> Lambiek Comiclopediahttps://www.lambiek.net/artists/w/walker.htm
> Early years
> "In 1939 another early comic, 'Sunshine and Shadow' (1939), ran in the American Dairy Review. The series starred two stereotypical Chinese men who spoke in aphorisms. Sunshine was an obese but joyful character, while Shadow was tall and grumpy. "Walker attributed his early success to the fact that none of these magazine editors knew he was just a teenager. In fact, he was paid so well that he simply left the fifth grade."
> You may also like to check out the following. It is really in depth:
> The Comics JournalThe Mort Walker InterviewBY  R.C. Harvey FEB 2, 2018 From The Comics Journal #297 (April 2009)http://www.tcj.com/the-mort-walker-interview/
> Sue W
> =============Man will destroy the world because he does not obey the laws of nature and pretends to know the laws of God -S. Sullivan, 1966
>
>
>
>     On Tuesday, July 2, 2019, 06:26:54 AM AKDT, John Cowan <cowan at ccil.org> wrote:
>
>  On Tue, Jul 2, 2019 at 3:06 AM Casey Roberson <CASEY.ROBERSON at uga.edu>
> wrote:
>
> I got a reference question a couple of weeks ago from Mort Walker (creator
> > of Beetle Bailey)'s old assistant, who himself is a comics historian.
> >
>
> Wow, what a saga.  I can't actually help, but a few comments:
>
>
> > He had a comic strip in his local paper at the age of 13, but even three
> > years later, landing a regular strip in a trade publication in another
> > state still seems like too unlikely an accomplishment.
> >
>
> It doesn't seem so unlikely to me.  A syndicate wouldn't touch a cartoon
> written by a teenager who can't be held to a contract, but if Walker wrote
> to the editor directly, enclosing some samples, and the strips tickled the
> editor's funnybone, he might well have bought them and asked for more.  It
> probably wouldn't have occurred to him to ask about the cartoonist's age.
> This is still more or less what happens at the New Yorker, though the odds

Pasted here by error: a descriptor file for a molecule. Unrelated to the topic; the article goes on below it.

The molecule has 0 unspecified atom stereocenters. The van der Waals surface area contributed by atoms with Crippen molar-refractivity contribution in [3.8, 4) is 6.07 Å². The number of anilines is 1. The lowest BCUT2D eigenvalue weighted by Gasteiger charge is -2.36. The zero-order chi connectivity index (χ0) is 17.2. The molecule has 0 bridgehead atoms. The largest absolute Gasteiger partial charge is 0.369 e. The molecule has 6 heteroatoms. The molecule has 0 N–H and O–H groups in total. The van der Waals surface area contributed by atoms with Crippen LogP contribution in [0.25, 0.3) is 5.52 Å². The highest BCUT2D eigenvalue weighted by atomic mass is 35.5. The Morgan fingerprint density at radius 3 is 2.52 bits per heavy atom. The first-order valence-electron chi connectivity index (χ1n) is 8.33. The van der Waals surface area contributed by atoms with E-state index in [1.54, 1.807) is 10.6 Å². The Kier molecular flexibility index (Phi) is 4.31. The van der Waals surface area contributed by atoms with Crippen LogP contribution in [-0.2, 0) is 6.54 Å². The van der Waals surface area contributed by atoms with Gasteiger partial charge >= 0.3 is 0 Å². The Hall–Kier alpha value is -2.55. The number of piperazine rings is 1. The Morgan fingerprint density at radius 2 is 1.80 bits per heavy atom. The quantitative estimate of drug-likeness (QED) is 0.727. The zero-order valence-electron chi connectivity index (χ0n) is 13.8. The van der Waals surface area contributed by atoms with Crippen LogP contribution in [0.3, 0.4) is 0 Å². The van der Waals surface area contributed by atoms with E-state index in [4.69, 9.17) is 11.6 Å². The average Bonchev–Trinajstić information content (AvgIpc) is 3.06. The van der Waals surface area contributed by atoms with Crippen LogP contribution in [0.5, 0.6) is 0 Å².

> of an unknown beating a regular or even irregular contributor for one of
> the 15-20 slots per week are very small.  But that's the New Yorker, not
> whatever-it-was published in (by NYC standards) the sticks.  I bet
> over-the-transom buying was far more common in 1939: certainly many
> general-interest (eheu fugaces!) and specialized magazines did so for many
> of the articles and stories they ran.
>
> One obituary for Mort Walker, in The Comics Journal, says that he worked
> > "as staff cartoonist on a dairy company publication".
>
>
> The difference between being a regular contributor (especially if you are
> the only contributor) and being on staff might seem small to an overworked
> obit writer, who most likely had no books to consult when he actually wrote
> it (in advance, generally, with rare updates) and no time to do so anyway.
> Grievous errors in obits are almost a tradition.
>
>
> John Cowan          http://vrici.lojban.org/~cowan       cowan at ccil.org
> John Cowan's Home Page<http://vrici.lojban.org/~cowan>
> vrici.lojban.org
> John Cowan. The ultimate minimalist home page. Best in any browser, no matter how ancient. Recycled Knowledge. My blog, which tells you about things I've learned.
>
> The first thing you learn in a lawin' family is that there ain't
> no definite answers to anything.  --Calpurnia in To Kill A Mockingbird